The Great Google Data Merge

Just over a month ago, Google announced a major change in the way it manages its customers’ data and thus does business. Google announced that it was updating its privacy policies and Terms of Service.

 

we’re rolling out a new main privacy policy that covers the majority of our products and explains what information we collect, and how we use it, in a much more readable way

English: Google Logo officially released on Ma...

Image via Wikipedia

 

This change involved an explicit merging of user data across all Google services. Thus the content of a message on Gmail can now be used by Google to provide more relevant search results to the user.

 

Our new Privacy Policy makes clear that, if you’re signed in, we may combine information you’ve provided from one service with information from other services. In short, we’ll treat you as a single user across all our products, which will mean a simpler, more intuitive Google experience.

 

 

While this change has many user experience benefits, it also raises several privacy concerns. Data protection agencies in the European Union are already suggesting that these changes may fall foul of EU law. In the mean time, Google has launched an aggressive campaign to ‘educate’ its users about its new policies. These changes came into effect on March 1, 2012.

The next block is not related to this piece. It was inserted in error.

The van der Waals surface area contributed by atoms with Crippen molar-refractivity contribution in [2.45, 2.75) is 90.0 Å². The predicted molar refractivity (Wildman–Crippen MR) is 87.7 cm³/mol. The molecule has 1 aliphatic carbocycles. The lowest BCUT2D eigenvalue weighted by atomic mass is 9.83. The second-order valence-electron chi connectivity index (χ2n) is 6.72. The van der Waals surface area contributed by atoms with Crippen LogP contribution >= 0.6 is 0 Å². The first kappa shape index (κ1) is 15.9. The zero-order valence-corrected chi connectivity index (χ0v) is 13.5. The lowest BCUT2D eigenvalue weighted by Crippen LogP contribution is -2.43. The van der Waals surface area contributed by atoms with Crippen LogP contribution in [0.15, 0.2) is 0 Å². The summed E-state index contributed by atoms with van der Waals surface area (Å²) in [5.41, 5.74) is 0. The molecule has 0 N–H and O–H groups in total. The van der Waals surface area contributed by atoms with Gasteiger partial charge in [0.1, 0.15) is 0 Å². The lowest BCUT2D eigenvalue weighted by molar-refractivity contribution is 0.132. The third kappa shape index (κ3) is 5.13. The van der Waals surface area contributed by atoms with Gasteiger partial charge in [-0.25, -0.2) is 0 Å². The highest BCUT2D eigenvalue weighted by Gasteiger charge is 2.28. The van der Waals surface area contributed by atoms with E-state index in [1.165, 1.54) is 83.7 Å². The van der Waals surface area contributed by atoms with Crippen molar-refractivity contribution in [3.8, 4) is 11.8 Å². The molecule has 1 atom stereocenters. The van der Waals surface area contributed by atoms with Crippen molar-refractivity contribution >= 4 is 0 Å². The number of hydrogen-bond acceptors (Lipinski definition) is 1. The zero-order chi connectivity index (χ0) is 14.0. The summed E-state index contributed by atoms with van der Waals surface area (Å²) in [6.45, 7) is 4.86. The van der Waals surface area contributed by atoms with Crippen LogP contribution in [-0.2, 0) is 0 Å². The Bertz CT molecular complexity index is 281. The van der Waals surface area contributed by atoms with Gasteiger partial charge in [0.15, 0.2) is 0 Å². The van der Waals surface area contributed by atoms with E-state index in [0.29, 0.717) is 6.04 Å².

While we’ve undertaken the most extensive user education campaign in our history to explain the coming changes, we know there has been a fair amount of chatter and confusion.

 

 

 

 

 

Read more from Google here and here.

 

 

 

 

What Facebook knows about you

The fact that Facebook keeps a record of all user data does not come as a surprise. Facebook has admitted to this in its ToS as well as through various media releases. However, the implications of this fact – how much data Facebook has on each of its users and what it knows about them – come through only when one can actually ‘see’ the data for oneself.

An Austrian law student, Max Schrems, asked Facebook to send him all the data it had stored about him – he received a CD with 1222 PDF files. The below video visualizes what Facebook knows about him.